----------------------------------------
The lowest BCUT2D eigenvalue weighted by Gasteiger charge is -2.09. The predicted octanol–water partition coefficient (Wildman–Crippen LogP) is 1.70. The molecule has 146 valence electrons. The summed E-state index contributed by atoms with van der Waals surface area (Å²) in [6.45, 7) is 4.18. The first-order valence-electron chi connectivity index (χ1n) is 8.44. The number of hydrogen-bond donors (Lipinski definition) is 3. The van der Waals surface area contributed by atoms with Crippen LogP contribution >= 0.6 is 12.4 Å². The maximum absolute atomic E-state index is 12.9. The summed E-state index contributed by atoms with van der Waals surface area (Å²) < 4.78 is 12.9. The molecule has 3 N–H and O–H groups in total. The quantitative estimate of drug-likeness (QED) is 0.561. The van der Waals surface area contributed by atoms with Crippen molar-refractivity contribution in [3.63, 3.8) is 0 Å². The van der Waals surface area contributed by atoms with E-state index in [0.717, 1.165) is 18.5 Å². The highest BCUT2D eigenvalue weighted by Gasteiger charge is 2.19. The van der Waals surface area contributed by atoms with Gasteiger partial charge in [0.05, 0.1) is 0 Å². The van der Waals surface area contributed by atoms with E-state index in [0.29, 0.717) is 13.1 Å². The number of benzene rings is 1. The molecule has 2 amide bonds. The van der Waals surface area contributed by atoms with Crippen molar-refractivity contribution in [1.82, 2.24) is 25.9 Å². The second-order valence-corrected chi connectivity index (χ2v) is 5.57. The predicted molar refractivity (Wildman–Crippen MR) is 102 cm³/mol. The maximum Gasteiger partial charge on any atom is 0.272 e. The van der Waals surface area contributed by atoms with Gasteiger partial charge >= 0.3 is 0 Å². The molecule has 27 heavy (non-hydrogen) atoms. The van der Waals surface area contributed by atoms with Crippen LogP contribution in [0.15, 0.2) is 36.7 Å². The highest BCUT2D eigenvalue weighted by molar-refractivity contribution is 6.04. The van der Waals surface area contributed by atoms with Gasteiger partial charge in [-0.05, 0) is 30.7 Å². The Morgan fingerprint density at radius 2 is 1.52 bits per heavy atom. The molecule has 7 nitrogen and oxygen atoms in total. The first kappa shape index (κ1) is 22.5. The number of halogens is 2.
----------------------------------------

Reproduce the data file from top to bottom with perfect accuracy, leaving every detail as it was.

The lowest BCUT2D eigenvalue weighted by Gasteiger charge is -2.09. The predicted octanol–water partition coefficient (Wildman–Crippen LogP) is 1.70. The molecule has 146 valence electrons. The summed E-state index contributed by atoms with van der Waals surface area (Å²) in [6.45, 7) is 4.18. The first-order valence-electron chi connectivity index (χ1n) is 8.44. The number of hydrogen-bond donors (Lipinski definition) is 3. The van der Waals surface area contributed by atoms with Crippen LogP contribution >= 0.6 is 12.4 Å². The maximum absolute atomic E-state index is 12.9. The summed E-state index contributed by atoms with van der Waals surface area (Å²) < 4.78 is 12.9. The molecule has 3 N–H and O–H groups in total. The quantitative estimate of drug-likeness (QED) is 0.561. The van der Waals surface area contributed by atoms with Crippen molar-refractivity contribution in [3.63, 3.8) is 0 Å². The van der Waals surface area contributed by atoms with E-state index in [0.717, 1.165) is 18.5 Å². The highest BCUT2D eigenvalue weighted by Gasteiger charge is 2.19. The van der Waals surface area contributed by atoms with Gasteiger partial charge in [0.05, 0.1) is 0 Å². The van der Waals surface area contributed by atoms with E-state index in [0.29, 0.717) is 13.1 Å². The number of benzene rings is 1. The molecule has 2 amide bonds. The van der Waals surface area contributed by atoms with Crippen molar-refractivity contribution in [1.82, 2.24) is 25.9 Å². The second-order valence-corrected chi connectivity index (χ2v) is 5.57. The predicted molar refractivity (Wildman–Crippen MR) is 102 cm³/mol. The maximum Gasteiger partial charge on any atom is 0.272 e. The van der Waals surface area contributed by atoms with Gasteiger partial charge >= 0.3 is 0 Å². The molecule has 27 heavy (non-hydrogen) atoms. The van der Waals surface area contributed by atoms with Crippen LogP contribution in [0.15, 0.2) is 36.7 Å². The highest BCUT2D eigenvalue weighted by molar-refractivity contribution is 6.04. The van der Waals surface area contributed by atoms with Gasteiger partial charge in [-0.05, 0) is 30.7 Å². The Morgan fingerprint density at radius 2 is 1.52 bits per heavy atom. The molecule has 7 nitrogen and oxygen atoms in total. The first kappa shape index (κ1) is 22.5. The number of halogens is 2.